Pennsylvania

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Philly mayor backs fee for crude producers, refiners to support rail safety

Seven cars of a 101-car train traveling from Chicago to a refinery in South Philadelphia slid off the tracks on the Schuylkill Arsenal Bridge around 12:30 a.m. Monday.

Kimberly Paynter/WHYY

Seven cars of a 101-car train traveling from Chicago to a refinery in South Philadelphia slid off the tracks on the Schuylkill Arsenal Bridge around 12:30 a.m. Monday.

Five days after a CSX train carrying crude oil derailed on a Philadelphia bridge, crews are still working to clear six cars lying on their side over the Schuylkill River, while officials in major rail hubs want those responsible for the increased traffic on the tracks to pay for safety upgrades.

At a meeting of mayors from around the country, Chicago’s Rahm Emanuel said he wants the federal government to charge a freight fee to crude oil producers and to the industries that consume it. According to a press release from Emanuel’s office in Chicago, Philadelphia Mayor Michael Nutter supports the proposal, along with other measures to step up rail safety.

“This effort will make transportation safer and comply with regulations. The fees will be an account to support rebuilding of America’s aging rail infrastructure to keep our communities safe,” the release said.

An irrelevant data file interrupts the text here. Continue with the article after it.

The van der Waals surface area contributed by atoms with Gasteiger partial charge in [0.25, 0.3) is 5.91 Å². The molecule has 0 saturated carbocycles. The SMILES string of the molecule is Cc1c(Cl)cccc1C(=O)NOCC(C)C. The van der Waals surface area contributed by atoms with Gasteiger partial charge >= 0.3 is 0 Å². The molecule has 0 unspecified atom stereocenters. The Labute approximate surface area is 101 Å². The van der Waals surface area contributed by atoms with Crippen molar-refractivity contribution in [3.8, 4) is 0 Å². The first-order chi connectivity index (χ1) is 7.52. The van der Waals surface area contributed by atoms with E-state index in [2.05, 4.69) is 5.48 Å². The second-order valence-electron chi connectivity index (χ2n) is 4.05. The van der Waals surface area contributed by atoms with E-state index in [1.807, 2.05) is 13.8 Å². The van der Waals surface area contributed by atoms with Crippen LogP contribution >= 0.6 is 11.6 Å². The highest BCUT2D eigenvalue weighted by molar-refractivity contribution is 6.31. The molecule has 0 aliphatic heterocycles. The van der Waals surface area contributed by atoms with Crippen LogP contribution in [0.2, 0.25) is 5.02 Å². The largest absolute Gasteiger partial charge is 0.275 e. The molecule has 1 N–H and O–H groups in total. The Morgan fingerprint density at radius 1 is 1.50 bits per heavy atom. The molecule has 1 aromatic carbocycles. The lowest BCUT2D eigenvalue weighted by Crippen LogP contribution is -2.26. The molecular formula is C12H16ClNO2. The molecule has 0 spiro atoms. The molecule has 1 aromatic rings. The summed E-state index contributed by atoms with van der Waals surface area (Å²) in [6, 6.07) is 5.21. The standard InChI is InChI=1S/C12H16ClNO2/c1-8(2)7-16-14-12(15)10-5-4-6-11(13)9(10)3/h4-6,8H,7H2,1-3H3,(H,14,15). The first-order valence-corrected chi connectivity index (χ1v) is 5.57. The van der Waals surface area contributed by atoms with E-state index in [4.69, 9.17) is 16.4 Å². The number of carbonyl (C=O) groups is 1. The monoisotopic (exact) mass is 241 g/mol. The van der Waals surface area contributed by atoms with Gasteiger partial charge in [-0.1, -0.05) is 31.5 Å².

A spokesman for Nutter, who was not quoted in the release, declined to comment further about whether the city needs the money to upgrade its rail lines. Earlier this week, Nutter told StateImpact Pennsylvania the city is safe.

The train that derailed in Philadelphia early Monday morning was traveling from Chicago to a refinery on the city’s south side. Once on the verge of closing its doors, the former Sunoco refinery, now known as Philadelphia Energy Solutions, has become the single largest consumer of crude oil from the Bakken Shale in North Dakota. At a ribbon-cutting for the refinery’s new rail yard last fall, CEO Phil Rinaldi said the facility is designed to take up to three loads of crude in hundred-car unit trains each day, if the market complies.

A spokeswoman for the company declined to comment on the mayors’ proposal.

Speaking at an event in Delaware County, Governor Tom Corbett cautioned against any action that might hurt the now-booming refining business in Southeast Pennsylvania.

“Too many times, we have knee-jerk reactions to it,” said Corbett who was pleased that no one was hurt or oil spilled in the incident. “But let’s figure out what needs to be improved, how we need to improve before we automatically say tax more.”

As of Friday afternoon, three of the five derailed tanker cars had been emptied and their contents transferred to upright cars on tracks nearby.

A spokesman for the Federal Rail Administration, which is handling the investigation, said it could take weeks or even months until details on the cause of the derailment are made public.

Corbett said he was told by refinery CEO Phil Rinaldi that the train was traveling on different tracks than usual when the accident happened early Monday morning.

“This is a primary mainline route from the North into Southern Philadelphia that we use regularly for oil and other commodities moving to customers in the area,” said CSX spokeswoman Melanie Cost in an e-mail.

Seven cars, including six oil tankers and a boxcar of sand, went off the rails on a bridge over the Schuylkill River that runs perpendicular to a busy stretch of Route 76 near the University of Pennsylvania campus.

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